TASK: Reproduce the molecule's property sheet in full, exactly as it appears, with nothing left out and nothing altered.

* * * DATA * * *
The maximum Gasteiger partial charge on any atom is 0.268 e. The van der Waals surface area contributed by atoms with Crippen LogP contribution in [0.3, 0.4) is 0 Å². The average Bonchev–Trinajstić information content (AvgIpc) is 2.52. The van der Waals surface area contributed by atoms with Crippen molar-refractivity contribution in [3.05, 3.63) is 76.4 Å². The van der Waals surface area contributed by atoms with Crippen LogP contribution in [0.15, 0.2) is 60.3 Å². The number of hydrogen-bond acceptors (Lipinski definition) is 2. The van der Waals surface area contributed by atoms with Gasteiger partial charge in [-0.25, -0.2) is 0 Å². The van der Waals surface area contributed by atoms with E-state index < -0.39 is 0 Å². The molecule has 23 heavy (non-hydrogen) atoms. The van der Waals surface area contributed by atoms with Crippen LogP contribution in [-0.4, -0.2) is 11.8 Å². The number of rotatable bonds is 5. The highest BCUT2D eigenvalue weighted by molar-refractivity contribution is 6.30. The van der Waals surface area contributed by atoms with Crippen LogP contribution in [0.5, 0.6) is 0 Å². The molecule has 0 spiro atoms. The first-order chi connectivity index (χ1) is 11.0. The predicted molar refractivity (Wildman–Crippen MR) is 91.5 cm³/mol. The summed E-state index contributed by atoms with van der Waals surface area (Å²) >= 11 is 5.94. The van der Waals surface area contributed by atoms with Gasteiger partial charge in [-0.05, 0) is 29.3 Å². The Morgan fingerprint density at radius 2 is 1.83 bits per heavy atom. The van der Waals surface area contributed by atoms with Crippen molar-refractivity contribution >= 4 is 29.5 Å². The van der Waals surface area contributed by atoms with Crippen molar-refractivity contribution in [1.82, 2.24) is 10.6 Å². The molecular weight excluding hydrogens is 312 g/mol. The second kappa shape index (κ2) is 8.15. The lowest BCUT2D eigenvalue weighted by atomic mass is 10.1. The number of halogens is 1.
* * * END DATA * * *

The maximum Gasteiger partial charge on any atom is 0.268 e. The van der Waals surface area contributed by atoms with Crippen LogP contribution in [0.3, 0.4) is 0 Å². The average Bonchev–Trinajstić information content (AvgIpc) is 2.52. The van der Waals surface area contributed by atoms with Crippen molar-refractivity contribution in [3.05, 3.63) is 76.4 Å². The van der Waals surface area contributed by atoms with Crippen LogP contribution in [0.15, 0.2) is 60.3 Å². The number of hydrogen-bond acceptors (Lipinski definition) is 2. The van der Waals surface area contributed by atoms with Gasteiger partial charge in [-0.25, -0.2) is 0 Å². The van der Waals surface area contributed by atoms with E-state index < -0.39 is 0 Å². The molecule has 23 heavy (non-hydrogen) atoms. The van der Waals surface area contributed by atoms with Crippen LogP contribution in [-0.4, -0.2) is 11.8 Å². The number of rotatable bonds is 5. The highest BCUT2D eigenvalue weighted by molar-refractivity contribution is 6.30. The van der Waals surface area contributed by atoms with Crippen LogP contribution in [0.5, 0.6) is 0 Å². The molecule has 0 spiro atoms. The first-order chi connectivity index (χ1) is 11.0. The predicted molar refractivity (Wildman–Crippen MR) is 91.5 cm³/mol. The summed E-state index contributed by atoms with van der Waals surface area (Å²) >= 11 is 5.94. The van der Waals surface area contributed by atoms with Gasteiger partial charge in [-0.05, 0) is 29.3 Å². The Morgan fingerprint density at radius 2 is 1.83 bits per heavy atom. The van der Waals surface area contributed by atoms with Crippen molar-refractivity contribution >= 4 is 29.5 Å². The van der Waals surface area contributed by atoms with Crippen molar-refractivity contribution in [1.82, 2.24) is 10.6 Å². The molecular weight excluding hydrogens is 312 g/mol. The second kappa shape index (κ2) is 8.15. The lowest BCUT2D eigenvalue weighted by atomic mass is 10.1. The number of halogens is 1.